Montgomery County taxpayers will pay more than $171,000 to MOSA, the tri-county waste authority, because trash haulers are taking their business to other transfer stations.
The loss of waste from Montgomery County is to be discussed during the authority’s meeting Thursday, and officials on Monday said the shortfall penalty for 2008 could well exceed the 2007 figure if the loss continues at its current rate.
The Montgomery-Otsego-Schoharie solid waste management authority structures its operations and budget by projecting the amount of waste generated in the three counties and how much it costs to get rid of it.
The authority’s service agreement binding the three-county waste stream is structured so counties are responsible for the waste being directed to MOSA.
MOSA received 5,722 tons of waste from Montgomery County in the first two months of 2007. This year, the authority has seen 4,701 tons from the county, according to a compilation of deliveries.
That reduction is a decrease of more than 17 percent from last year.
Deliveries in Otsego County so far are at 5,730 tons, down 441 tons compared to last year, and Schoharie County deliveries are at 2,709 tons, an increase of 111 tons.
Excess tonnage beyond the annual estimate of required deliveries is typically added into the total for counties with a shortfall.
But the current trend suggests there may not be much help there this year, MOSA Executive Director Gil Chichester said Monday.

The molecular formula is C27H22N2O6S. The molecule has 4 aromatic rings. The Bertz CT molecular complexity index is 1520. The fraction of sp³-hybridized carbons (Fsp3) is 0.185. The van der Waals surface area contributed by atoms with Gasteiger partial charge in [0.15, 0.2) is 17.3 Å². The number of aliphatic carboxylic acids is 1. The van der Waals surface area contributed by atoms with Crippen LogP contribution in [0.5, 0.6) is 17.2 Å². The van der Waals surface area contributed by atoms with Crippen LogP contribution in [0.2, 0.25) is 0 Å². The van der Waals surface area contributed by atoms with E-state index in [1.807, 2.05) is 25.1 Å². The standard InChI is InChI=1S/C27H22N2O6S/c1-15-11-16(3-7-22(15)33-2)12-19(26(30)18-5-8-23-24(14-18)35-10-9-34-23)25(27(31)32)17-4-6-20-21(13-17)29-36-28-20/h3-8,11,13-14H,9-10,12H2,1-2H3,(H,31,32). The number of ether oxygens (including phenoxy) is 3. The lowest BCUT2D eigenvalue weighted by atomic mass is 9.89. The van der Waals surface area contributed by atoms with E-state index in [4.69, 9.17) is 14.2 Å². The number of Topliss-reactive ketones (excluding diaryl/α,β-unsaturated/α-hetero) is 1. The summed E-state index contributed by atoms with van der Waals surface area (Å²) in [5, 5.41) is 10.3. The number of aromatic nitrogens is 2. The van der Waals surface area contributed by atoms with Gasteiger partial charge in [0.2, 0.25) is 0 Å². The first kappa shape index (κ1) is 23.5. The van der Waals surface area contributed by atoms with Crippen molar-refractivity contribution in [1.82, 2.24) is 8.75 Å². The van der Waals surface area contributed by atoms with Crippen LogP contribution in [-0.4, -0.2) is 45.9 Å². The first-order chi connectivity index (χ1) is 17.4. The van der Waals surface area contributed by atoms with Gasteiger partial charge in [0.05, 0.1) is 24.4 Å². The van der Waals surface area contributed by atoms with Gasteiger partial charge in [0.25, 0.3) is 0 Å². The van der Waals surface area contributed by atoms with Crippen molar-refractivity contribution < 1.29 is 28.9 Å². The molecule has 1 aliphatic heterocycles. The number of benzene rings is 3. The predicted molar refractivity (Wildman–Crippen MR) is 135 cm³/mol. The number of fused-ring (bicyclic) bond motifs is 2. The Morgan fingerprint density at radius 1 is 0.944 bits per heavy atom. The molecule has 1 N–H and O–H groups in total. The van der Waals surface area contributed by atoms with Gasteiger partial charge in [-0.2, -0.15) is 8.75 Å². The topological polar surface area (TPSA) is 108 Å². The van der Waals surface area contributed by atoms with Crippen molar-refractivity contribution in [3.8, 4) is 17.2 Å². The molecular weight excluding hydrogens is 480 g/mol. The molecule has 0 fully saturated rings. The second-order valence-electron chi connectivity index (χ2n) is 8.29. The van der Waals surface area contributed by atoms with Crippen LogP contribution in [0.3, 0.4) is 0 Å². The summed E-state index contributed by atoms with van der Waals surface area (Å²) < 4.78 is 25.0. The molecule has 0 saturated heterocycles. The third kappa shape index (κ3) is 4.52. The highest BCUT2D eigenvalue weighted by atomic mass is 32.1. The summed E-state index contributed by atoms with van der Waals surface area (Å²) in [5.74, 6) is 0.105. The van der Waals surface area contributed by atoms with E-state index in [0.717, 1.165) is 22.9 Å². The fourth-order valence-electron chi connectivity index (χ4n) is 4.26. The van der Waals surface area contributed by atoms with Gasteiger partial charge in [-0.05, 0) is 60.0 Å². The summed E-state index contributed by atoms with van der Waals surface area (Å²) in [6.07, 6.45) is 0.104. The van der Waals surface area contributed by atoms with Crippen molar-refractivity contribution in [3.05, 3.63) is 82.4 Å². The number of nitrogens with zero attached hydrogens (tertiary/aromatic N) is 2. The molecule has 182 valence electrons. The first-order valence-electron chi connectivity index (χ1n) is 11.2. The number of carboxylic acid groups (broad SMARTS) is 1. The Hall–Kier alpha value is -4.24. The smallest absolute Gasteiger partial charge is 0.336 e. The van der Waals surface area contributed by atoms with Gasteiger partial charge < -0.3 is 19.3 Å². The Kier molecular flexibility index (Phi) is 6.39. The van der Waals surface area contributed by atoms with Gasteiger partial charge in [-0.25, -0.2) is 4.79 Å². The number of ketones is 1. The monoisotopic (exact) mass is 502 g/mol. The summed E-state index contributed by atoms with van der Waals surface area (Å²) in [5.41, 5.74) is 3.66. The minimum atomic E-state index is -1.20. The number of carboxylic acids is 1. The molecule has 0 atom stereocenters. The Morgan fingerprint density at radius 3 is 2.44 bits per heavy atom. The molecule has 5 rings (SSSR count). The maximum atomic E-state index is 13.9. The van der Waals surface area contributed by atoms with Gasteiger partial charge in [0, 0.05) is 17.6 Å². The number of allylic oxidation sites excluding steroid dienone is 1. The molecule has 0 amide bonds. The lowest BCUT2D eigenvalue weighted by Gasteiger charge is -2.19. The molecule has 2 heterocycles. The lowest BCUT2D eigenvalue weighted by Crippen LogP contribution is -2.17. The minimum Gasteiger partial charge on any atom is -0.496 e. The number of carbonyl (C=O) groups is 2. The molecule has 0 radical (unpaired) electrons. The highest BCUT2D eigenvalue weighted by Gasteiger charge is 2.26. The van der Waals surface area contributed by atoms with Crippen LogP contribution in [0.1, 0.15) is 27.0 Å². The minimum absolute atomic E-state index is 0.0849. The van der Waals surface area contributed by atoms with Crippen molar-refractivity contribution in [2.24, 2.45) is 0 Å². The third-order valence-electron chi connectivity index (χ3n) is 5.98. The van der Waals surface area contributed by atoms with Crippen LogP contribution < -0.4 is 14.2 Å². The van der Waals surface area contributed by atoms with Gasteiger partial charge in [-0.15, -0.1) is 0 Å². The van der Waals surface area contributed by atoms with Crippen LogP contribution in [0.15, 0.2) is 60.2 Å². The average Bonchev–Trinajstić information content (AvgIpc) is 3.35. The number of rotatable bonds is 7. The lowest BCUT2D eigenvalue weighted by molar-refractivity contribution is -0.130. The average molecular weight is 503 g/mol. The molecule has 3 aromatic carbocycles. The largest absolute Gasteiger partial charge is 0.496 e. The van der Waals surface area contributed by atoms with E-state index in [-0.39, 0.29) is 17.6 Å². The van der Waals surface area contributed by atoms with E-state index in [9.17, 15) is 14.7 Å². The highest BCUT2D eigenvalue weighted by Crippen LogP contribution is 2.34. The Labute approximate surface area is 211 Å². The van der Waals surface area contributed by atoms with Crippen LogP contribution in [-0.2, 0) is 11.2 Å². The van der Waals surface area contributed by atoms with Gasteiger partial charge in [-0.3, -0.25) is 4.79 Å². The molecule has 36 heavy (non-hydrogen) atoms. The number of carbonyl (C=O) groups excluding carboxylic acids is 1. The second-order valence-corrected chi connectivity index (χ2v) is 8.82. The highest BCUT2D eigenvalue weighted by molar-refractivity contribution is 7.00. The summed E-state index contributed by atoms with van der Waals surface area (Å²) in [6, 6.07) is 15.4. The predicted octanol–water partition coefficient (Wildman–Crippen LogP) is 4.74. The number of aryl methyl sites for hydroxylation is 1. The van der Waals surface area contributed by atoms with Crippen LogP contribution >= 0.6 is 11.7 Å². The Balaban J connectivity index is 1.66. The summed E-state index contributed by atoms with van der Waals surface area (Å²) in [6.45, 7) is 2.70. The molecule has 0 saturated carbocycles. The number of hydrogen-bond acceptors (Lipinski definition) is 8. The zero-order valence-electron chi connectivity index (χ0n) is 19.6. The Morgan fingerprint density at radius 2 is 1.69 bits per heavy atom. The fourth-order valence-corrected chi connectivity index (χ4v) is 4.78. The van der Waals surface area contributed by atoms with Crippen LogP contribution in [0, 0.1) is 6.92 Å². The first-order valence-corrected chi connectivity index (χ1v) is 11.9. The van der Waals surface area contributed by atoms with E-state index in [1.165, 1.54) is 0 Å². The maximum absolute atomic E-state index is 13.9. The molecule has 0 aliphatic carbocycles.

“The county has a shortfall, and there is [a systemwide] shortfall, meaning that even after the overage in the other two counties is factored in, Montgomery County still has a shortfall and that shortfall is significant,” Chichester said.
Chichester said he can only suspect that changes in ownership of local collection companies last year are behind the decline in deliveries.
The Clifton Park-based County Waste rubbish collection and recycling company typically doesn’t drop off garbage at MOSA transfer stations.
Last year, the company acquired Bruce E. Miller Refuse Service, Sunset Refuse Service and Hometown Refuse.
Those companies all delivered trash to MOSA prior to the change in ownership, and their historical deliveries are close to the tonnage totals that are missing, Chichester said.
Representatives from County Waste did not return calls Monday.
The Montgomery County Board of Supervisors in September 2007 commissioned an Albany law firm to study options for what Montgomery County will do with its garbage once the MOSA service agreement expires in 2014.
Amsterdam town Supervisor Thomas DiMezza said Monday a report from the law firm has not yet been received.
DiMezza said one option to address the outflow of waste from the county is to implement a flow control law which would require haulers to deliver any Montgomery County waste to MOSA.
But DiMezza said doing so would require a lot of work and expense, including hiring someone to monitor where haulers bring Montgomery County garbage.
“We’d probably have to establish another department just to handle that,” DiMezza said.
Olga Podmajersky, a Montgomery County representative on the MOSA governing board, said she’s heard concern expressed by supervisors she’s spoken with about the loss of waste.
“It’s not an easy thing to handle,” Podmajersky said.
The MOSA board is scheduled to meet at 10 a.m. Thursday at the MOSA administrative offices in Howes Cave.
More from The Daily Gazette:
Categories: Schenectady County